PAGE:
3.2 Free Final State Optimization .................................................................. 130 3.2.1 Problem Description......................................................................... 130 3.2.2 Modified Cost Functional. Hamiltonian........................................... 132 3.2.3 Variational Calculus......................................................................... 134 3.2.4 Adjoint Equation .............................................................................. 136 3.2.5 Hamilton’s Equations....................................................................... 137 3.2.6 Similarity between Analytical Mechanics and Optimal Control ...... 138 3.2.7 Pontryagin’s Maximum Principle (1956)......................................... 139 3.2.8 Recapitulation: Theorem (Maximum’s Principle)............................ 139 3.3 Problems with Final State Constraints ..................................................... 140 3.4 Problems with Free Final Time ............................................................... 142 3.5 Linear Quadratic Control (LQC) ............................................................. 144 3.5.1 Problem Formulation........................................................................ 144 3.5.2 Optimal Control Law. Riccati Equation ........................................... 146 3.5.3 State-feedback Optimal Control ....................................................... 148 3.5.4 Cost Functional Minimum and Positive Semidefiniteness of P ....... 148 3.5.5 Solving the Riccati Equation. Hamiltonian Matrix. ......................... 151 3.5.6 Case of the Linear Time-invariant (LTI) Systems............................ 153 3.6 Case of the Discrete Systems................................................................... 157 3.6.1 Basic Problem .................................................................................. 157 3.6.2 Variational Calculus......................................................................... 159 3.6.3 Recapitulation of the Discrete Optimal Control ............................... 160 3.6.4 Case of the Discrete Linear Time-invariant Systems ....................... 161 3.7 Optimal Control Robustness .................................................................... 164 3.7.1 Continuous-time Systems................................................................. 164 3.7.2 Discrete-time Systems...................................................................... 167 3.8 Dynamic Programming. Relation to the Principle of the Maximum ....... 170 3.8.1 Optimality Principle ......................................................................... 170 3.8.2 Continuous-time Systems. Hamilton-Jacobi-Bellman Equation ...... 170 3.8.3 Relation to the Maximum Principle ................................................. 172 3.8.4 Example: the LQC Problem ............................................................. 173 3.9 Solved Exercises...................................................................................... 175 Exercise 3.1 Optimization of a Mechanical System................................. 175 Exercise 3.2 Optimal Control of the Double Integrator ........................... 177 Exercise 3.3 Optimal Control of the Three-tank System.......................... 180 Exercise 3.4 Optimal Control of the Inverted Pendulum ......................... 181 Exercise 3.5 Optimal Acceleration of a Shopping Cart............................ 182 Exercise 3.6 Discrete-time Optimal Control of an Air-Flow Heater........ 185 Exercise 3.7 Optimal Control by Solving the ARE.................................. 188 4 Noisy Systems – Optimal Linear Filtering ................................................... 191 4.1 General Theory of Estimation.................................................................. 191 4.1.1 Introduction to the Estimation Theory ............................................. 191 4.1.2 Linear, Unbiased, Minimum Error-variance Estimate ..................... 194 4.1.3 Orthogonality Principle .................................................................... 197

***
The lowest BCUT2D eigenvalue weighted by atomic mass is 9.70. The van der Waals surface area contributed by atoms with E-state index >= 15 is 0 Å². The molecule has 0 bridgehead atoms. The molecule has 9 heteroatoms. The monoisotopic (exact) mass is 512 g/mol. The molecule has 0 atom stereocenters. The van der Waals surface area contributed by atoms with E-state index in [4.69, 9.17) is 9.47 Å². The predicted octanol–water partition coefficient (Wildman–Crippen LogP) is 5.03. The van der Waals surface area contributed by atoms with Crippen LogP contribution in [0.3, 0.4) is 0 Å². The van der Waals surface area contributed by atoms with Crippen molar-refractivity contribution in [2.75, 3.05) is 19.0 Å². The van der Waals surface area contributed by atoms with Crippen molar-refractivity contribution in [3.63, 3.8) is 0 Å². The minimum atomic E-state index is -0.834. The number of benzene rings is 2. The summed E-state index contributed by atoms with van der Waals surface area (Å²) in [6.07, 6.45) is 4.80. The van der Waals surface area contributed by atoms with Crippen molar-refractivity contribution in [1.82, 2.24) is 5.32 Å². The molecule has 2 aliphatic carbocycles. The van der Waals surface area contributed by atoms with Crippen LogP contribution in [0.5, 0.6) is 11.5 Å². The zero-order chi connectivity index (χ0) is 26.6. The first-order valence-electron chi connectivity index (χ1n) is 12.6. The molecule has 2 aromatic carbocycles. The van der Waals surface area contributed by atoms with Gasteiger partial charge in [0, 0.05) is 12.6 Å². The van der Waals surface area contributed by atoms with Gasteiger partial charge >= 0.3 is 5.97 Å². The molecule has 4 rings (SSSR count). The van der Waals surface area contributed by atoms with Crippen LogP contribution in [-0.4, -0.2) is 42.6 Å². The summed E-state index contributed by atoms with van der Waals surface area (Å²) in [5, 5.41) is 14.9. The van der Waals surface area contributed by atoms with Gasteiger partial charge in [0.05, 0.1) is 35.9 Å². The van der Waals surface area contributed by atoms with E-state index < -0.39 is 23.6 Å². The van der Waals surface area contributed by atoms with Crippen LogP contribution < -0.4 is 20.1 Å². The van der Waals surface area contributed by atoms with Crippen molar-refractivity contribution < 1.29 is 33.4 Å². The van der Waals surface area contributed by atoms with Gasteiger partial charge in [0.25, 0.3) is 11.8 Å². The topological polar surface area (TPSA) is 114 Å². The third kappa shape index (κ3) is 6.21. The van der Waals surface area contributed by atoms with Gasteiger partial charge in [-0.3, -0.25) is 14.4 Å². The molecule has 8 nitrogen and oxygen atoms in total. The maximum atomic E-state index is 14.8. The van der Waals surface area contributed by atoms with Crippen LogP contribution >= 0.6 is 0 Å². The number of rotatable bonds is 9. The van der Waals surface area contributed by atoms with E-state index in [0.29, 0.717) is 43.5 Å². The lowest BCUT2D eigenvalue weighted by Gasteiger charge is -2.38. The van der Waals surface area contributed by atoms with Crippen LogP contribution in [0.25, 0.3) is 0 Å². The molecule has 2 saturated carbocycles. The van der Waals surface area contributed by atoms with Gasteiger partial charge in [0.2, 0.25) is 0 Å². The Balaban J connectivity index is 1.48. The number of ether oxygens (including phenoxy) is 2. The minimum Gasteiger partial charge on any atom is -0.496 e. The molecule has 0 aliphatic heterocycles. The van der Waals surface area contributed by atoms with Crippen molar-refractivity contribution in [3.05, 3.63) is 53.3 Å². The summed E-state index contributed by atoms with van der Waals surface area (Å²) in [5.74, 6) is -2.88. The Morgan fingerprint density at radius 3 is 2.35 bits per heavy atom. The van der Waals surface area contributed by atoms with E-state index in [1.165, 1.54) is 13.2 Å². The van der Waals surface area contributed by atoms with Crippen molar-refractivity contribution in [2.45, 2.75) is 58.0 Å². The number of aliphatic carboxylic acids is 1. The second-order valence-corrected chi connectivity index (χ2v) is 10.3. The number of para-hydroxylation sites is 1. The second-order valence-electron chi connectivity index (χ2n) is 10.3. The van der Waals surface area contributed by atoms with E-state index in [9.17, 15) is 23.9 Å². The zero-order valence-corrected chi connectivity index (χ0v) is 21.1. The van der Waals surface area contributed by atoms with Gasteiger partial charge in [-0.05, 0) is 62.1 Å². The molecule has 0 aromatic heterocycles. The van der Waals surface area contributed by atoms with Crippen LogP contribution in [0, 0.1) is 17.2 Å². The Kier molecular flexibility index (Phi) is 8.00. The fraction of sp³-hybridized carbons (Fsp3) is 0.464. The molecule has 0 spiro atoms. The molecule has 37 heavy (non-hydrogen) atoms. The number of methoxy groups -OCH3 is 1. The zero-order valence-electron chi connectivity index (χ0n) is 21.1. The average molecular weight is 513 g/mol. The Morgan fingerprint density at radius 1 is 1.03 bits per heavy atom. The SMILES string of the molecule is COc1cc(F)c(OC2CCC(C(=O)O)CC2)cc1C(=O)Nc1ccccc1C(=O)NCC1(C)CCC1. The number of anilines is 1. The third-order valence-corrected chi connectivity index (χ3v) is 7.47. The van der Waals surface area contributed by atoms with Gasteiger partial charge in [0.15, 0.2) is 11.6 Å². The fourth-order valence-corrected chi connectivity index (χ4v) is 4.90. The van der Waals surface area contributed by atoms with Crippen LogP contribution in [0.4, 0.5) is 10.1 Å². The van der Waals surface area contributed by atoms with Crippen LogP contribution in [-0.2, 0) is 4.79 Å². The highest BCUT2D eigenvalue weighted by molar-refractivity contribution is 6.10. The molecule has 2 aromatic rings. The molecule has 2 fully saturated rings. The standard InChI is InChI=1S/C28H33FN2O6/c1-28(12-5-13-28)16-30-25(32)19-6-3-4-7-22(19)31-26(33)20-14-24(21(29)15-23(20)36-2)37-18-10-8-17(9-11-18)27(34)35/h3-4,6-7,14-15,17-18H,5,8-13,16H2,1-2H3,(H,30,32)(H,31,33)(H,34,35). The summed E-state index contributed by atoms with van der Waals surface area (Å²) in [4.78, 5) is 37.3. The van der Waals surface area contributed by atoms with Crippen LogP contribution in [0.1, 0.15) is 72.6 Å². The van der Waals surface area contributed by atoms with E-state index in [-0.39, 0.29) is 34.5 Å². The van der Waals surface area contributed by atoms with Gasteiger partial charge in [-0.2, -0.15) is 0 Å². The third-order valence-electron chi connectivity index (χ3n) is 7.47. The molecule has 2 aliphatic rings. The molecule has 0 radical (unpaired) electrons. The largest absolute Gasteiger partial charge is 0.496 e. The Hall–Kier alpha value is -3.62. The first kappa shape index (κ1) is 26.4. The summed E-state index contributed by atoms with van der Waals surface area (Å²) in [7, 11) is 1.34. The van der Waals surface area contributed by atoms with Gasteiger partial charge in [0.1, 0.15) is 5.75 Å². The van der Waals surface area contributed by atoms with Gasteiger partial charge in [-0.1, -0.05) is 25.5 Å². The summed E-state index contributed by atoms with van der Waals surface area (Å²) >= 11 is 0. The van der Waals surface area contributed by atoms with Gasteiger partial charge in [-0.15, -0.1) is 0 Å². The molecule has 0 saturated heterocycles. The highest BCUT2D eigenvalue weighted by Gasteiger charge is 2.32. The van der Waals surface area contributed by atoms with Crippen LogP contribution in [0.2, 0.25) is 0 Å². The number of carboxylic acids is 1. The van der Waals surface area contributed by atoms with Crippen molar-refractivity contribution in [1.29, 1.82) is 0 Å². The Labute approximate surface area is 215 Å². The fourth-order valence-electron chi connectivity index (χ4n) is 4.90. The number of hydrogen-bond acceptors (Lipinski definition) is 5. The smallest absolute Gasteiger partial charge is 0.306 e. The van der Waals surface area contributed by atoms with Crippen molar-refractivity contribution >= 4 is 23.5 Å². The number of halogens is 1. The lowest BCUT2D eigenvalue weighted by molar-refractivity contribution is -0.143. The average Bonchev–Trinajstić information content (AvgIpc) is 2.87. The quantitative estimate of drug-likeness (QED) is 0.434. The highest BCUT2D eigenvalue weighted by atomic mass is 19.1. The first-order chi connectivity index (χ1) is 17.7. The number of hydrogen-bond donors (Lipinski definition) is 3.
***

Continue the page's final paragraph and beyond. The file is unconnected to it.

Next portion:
x

Contents